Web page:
David Deamer establishes the first ever sustained encounter between Gilles Deleuze's Cinema books and post-war Japanese cinema, exploring how Japanese films responded to the atomic bombings of Hiroshima and Nagasaki. From the early days of occupation political censorship to the social and cultural freedoms of the 1960s and beyond, the book examines how images of the nuclear event appear in post-war Japanese cinema.
Each chapter begins by focusing upon one or more of three key Deleuzian themes - image, history and thought - before going on to look at a selection of films from 1945 to the present day. These include movies by well-known directors Kurosawa Akira, Shindo Kaneto, Oshima Nagisa and Imamura Shohei; popular and cult classics - Godzilla (1954), Akira (1988) and Tetsuo (1989); contemporary genre flicks - Ring (1998), Dead or Alive (1999) and Casshern (2004); the avant-garde and rarely seen documentaries. The author provides a series of tables to clarify the conceptual components deployed within the text, establishing a unique addition to Deleuze and cinema studies.
Publisher: Continuum Publishing Corporation
Number of pages: 344
Weight: 645 g
Dimensions: 229 x 152 x 28 mm
This ambitious book brings together three different constellations: the national cinema of Japan; the atom bombs thrown on Hiroshima and Nagasaki; and Deleuze. Surprising though this may sound, the book patiently and expertly weaves these three strands together to the point of making us feel that the Deleuzian cineosis was conceived to address precisely this kind of historico-cinematic encounter. Moving away from reductive ideas of genre, Deamer tackles the complexity of a wide and extremely varied body of films united by the catastrophe of the atom bomb, allowing for a re-evaluation of forgotten gems as well as celebrated masterpieces. Unveiling not one but many Japans, this book testifies to the enduring power and infinite uses of Deleuze's vision of cinema. -- Lucia Nagib, Professor of Film, University of Reading, UK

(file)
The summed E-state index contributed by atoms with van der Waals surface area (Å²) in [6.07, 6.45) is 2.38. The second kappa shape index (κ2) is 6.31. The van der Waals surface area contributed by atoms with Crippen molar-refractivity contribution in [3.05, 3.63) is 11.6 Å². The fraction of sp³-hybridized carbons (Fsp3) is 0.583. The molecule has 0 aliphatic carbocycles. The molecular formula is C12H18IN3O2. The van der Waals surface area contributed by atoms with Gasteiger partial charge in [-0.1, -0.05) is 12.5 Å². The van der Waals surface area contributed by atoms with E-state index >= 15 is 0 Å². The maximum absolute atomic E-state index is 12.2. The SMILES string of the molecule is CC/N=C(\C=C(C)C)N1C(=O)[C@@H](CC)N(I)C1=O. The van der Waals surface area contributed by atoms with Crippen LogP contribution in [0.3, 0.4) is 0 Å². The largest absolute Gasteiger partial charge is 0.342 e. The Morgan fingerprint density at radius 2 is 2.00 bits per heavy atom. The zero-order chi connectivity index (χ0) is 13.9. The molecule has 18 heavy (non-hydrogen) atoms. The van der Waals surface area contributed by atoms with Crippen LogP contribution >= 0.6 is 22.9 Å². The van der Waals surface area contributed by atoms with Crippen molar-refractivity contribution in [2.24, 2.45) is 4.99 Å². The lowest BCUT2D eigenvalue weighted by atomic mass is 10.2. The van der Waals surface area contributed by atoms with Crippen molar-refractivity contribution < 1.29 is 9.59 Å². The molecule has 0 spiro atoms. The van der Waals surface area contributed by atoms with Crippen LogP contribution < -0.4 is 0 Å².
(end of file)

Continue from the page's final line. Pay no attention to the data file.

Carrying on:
Deamer's study is exemplary in its interweaving of film and philosophy. From a philosophical perspective, the book provides a clear, rigorous, and concrete reading of Deleuze's semiotics of cinema and its philosophical grounds. From a cinematic perspective, the book provides a fascinating, detailed study of Japanese cinema, demonstrating the continuing importance of the event of Hiroshima. It provides a thoroughly convincing case for the importance to Japanese cinema of the atom bomb, and the importance to the analysis of cinema more generally of Deleuze's philosophy of film. Highly recommended. -- Henry Somers-Hall, Senior Lecturer in Philosophy, Royal Holloway, University of London, UK
Deleuze, Japanese Cinema, and the Atom Bomb: The Spectre of Impossibility is a well written, clear, insightful and always to-the-point examination of the ways in which Japanese cinema has (and has not) dealt with the atomic bombs ... I congratulate Deamer for both the depth and the breadth with which he approaches this challenging topic ... Deamer writes fluidly, organises his thoughts clearly and displays a profound familiarity with the films that he has chosen as his examples. As a result, the book is a thoroughly pleasant, if demanding, reading experience. * Akira Kurosawa info *